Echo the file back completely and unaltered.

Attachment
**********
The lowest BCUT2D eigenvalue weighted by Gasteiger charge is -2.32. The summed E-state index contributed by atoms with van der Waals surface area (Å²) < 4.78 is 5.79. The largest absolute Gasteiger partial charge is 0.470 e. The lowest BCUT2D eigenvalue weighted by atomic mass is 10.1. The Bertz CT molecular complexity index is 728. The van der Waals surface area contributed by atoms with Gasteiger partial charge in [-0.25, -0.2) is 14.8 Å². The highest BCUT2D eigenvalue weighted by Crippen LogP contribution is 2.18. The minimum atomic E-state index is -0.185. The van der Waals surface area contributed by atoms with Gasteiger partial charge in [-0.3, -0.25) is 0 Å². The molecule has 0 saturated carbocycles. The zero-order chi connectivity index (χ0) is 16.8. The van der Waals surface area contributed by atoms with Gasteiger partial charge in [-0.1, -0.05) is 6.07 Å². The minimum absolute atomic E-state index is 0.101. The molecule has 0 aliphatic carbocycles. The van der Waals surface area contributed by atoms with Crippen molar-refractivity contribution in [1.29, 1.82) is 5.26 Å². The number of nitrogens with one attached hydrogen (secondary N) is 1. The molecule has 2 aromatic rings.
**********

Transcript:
The lowest BCUT2D eigenvalue weighted by Gasteiger charge is -2.32. The summed E-state index contributed by atoms with van der Waals surface area (Å²) < 4.78 is 5.79. The largest absolute Gasteiger partial charge is 0.470 e. The lowest BCUT2D eigenvalue weighted by atomic mass is 10.1. The Bertz CT molecular complexity index is 728. The van der Waals surface area contributed by atoms with Gasteiger partial charge in [-0.25, -0.2) is 14.8 Å². The highest BCUT2D eigenvalue weighted by Crippen LogP contribution is 2.18. The minimum atomic E-state index is -0.185. The van der Waals surface area contributed by atoms with Gasteiger partial charge in [-0.3, -0.25) is 0 Å². The molecule has 0 saturated carbocycles. The zero-order chi connectivity index (χ0) is 16.8. The van der Waals surface area contributed by atoms with Gasteiger partial charge in [-0.1, -0.05) is 6.07 Å². The minimum absolute atomic E-state index is 0.101. The molecule has 0 aliphatic carbocycles. The van der Waals surface area contributed by atoms with Crippen molar-refractivity contribution in [1.29, 1.82) is 5.26 Å². The number of nitrogens with one attached hydrogen (secondary N) is 1. The molecule has 2 aromatic rings.